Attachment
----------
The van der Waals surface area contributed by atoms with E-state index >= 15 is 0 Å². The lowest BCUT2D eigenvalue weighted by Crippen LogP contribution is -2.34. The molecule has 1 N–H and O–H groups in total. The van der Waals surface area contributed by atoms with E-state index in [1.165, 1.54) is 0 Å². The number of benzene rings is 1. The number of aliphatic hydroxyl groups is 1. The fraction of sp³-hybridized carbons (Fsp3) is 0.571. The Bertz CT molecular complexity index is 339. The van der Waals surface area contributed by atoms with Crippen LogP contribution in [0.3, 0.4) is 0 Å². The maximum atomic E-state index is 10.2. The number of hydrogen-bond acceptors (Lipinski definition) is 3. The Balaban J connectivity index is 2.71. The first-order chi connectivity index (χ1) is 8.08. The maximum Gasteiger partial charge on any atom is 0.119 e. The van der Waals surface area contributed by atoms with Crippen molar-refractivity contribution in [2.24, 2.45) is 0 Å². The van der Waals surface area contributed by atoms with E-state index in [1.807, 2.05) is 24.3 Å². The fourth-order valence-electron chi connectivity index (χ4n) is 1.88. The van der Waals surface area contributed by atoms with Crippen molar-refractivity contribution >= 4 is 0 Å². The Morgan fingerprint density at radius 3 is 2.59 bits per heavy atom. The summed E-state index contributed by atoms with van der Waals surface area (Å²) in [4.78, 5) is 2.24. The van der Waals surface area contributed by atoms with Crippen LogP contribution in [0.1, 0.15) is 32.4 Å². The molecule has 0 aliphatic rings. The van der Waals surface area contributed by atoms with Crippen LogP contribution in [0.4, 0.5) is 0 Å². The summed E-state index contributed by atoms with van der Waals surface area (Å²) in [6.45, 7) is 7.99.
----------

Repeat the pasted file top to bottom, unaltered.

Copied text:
The van der Waals surface area contributed by atoms with E-state index >= 15 is 0 Å². The lowest BCUT2D eigenvalue weighted by Crippen LogP contribution is -2.34. The molecule has 1 N–H and O–H groups in total. The van der Waals surface area contributed by atoms with E-state index in [1.165, 1.54) is 0 Å². The number of benzene rings is 1. The number of aliphatic hydroxyl groups is 1. The fraction of sp³-hybridized carbons (Fsp3) is 0.571. The Bertz CT molecular complexity index is 339. The van der Waals surface area contributed by atoms with Crippen LogP contribution in [0.3, 0.4) is 0 Å². The maximum atomic E-state index is 10.2. The number of hydrogen-bond acceptors (Lipinski definition) is 3. The Balaban J connectivity index is 2.71. The first-order chi connectivity index (χ1) is 8.08. The maximum Gasteiger partial charge on any atom is 0.119 e. The van der Waals surface area contributed by atoms with Crippen molar-refractivity contribution in [2.24, 2.45) is 0 Å². The van der Waals surface area contributed by atoms with E-state index in [1.807, 2.05) is 24.3 Å². The fourth-order valence-electron chi connectivity index (χ4n) is 1.88. The van der Waals surface area contributed by atoms with Crippen molar-refractivity contribution >= 4 is 0 Å². The Morgan fingerprint density at radius 3 is 2.59 bits per heavy atom. The summed E-state index contributed by atoms with van der Waals surface area (Å²) in [4.78, 5) is 2.24. The van der Waals surface area contributed by atoms with Crippen LogP contribution in [0.1, 0.15) is 32.4 Å². The molecule has 0 aliphatic rings. The van der Waals surface area contributed by atoms with Crippen LogP contribution in [0.4, 0.5) is 0 Å². The summed E-state index contributed by atoms with van der Waals surface area (Å²) in [6.45, 7) is 7.99.